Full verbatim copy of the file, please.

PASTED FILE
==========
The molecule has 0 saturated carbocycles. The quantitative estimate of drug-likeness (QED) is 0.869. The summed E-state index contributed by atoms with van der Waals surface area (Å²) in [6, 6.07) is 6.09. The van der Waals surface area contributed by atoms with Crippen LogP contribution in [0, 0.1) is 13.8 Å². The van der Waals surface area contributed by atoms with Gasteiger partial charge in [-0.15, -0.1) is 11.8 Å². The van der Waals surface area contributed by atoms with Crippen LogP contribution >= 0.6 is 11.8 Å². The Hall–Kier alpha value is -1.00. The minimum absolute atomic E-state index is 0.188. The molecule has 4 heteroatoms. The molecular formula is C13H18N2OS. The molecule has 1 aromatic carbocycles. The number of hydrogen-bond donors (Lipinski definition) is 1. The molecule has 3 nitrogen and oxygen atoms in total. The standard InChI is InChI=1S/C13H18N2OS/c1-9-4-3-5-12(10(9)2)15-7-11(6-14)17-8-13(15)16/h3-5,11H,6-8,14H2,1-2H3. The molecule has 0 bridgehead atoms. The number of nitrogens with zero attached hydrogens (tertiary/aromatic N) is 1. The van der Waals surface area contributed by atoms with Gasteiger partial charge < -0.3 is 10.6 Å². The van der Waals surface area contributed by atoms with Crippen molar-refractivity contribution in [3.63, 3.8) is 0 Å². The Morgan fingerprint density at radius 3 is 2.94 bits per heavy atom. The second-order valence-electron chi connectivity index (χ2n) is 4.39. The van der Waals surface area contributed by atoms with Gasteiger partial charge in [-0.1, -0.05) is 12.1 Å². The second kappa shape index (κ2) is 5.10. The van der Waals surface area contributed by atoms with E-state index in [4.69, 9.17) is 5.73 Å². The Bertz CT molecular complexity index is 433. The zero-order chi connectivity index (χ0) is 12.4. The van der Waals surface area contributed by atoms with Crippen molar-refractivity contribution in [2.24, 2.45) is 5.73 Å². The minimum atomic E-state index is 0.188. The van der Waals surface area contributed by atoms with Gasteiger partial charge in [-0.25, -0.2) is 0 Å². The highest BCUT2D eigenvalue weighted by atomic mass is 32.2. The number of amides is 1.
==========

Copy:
The molecule has 0 saturated carbocycles. The quantitative estimate of drug-likeness (QED) is 0.869. The summed E-state index contributed by atoms with van der Waals surface area (Å²) in [6, 6.07) is 6.09. The van der Waals surface area contributed by atoms with Crippen LogP contribution in [0, 0.1) is 13.8 Å². The van der Waals surface area contributed by atoms with Gasteiger partial charge in [-0.15, -0.1) is 11.8 Å². The van der Waals surface area contributed by atoms with Crippen LogP contribution >= 0.6 is 11.8 Å². The Hall–Kier alpha value is -1.00. The minimum absolute atomic E-state index is 0.188. The molecule has 4 heteroatoms. The molecular formula is C13H18N2OS. The molecule has 1 aromatic carbocycles. The number of hydrogen-bond donors (Lipinski definition) is 1. The molecule has 3 nitrogen and oxygen atoms in total. The standard InChI is InChI=1S/C13H18N2OS/c1-9-4-3-5-12(10(9)2)15-7-11(6-14)17-8-13(15)16/h3-5,11H,6-8,14H2,1-2H3. The molecule has 0 bridgehead atoms. The number of nitrogens with zero attached hydrogens (tertiary/aromatic N) is 1. The van der Waals surface area contributed by atoms with Gasteiger partial charge < -0.3 is 10.6 Å². The van der Waals surface area contributed by atoms with Crippen molar-refractivity contribution in [3.63, 3.8) is 0 Å². The Morgan fingerprint density at radius 3 is 2.94 bits per heavy atom. The second-order valence-electron chi connectivity index (χ2n) is 4.39. The van der Waals surface area contributed by atoms with Gasteiger partial charge in [-0.1, -0.05) is 12.1 Å². The second kappa shape index (κ2) is 5.10. The van der Waals surface area contributed by atoms with E-state index in [4.69, 9.17) is 5.73 Å². The Bertz CT molecular complexity index is 433. The zero-order chi connectivity index (χ0) is 12.4. The van der Waals surface area contributed by atoms with Crippen molar-refractivity contribution in [2.24, 2.45) is 5.73 Å². The minimum atomic E-state index is 0.188. The van der Waals surface area contributed by atoms with Gasteiger partial charge in [-0.25, -0.2) is 0 Å². The highest BCUT2D eigenvalue weighted by atomic mass is 32.2. The number of amides is 1.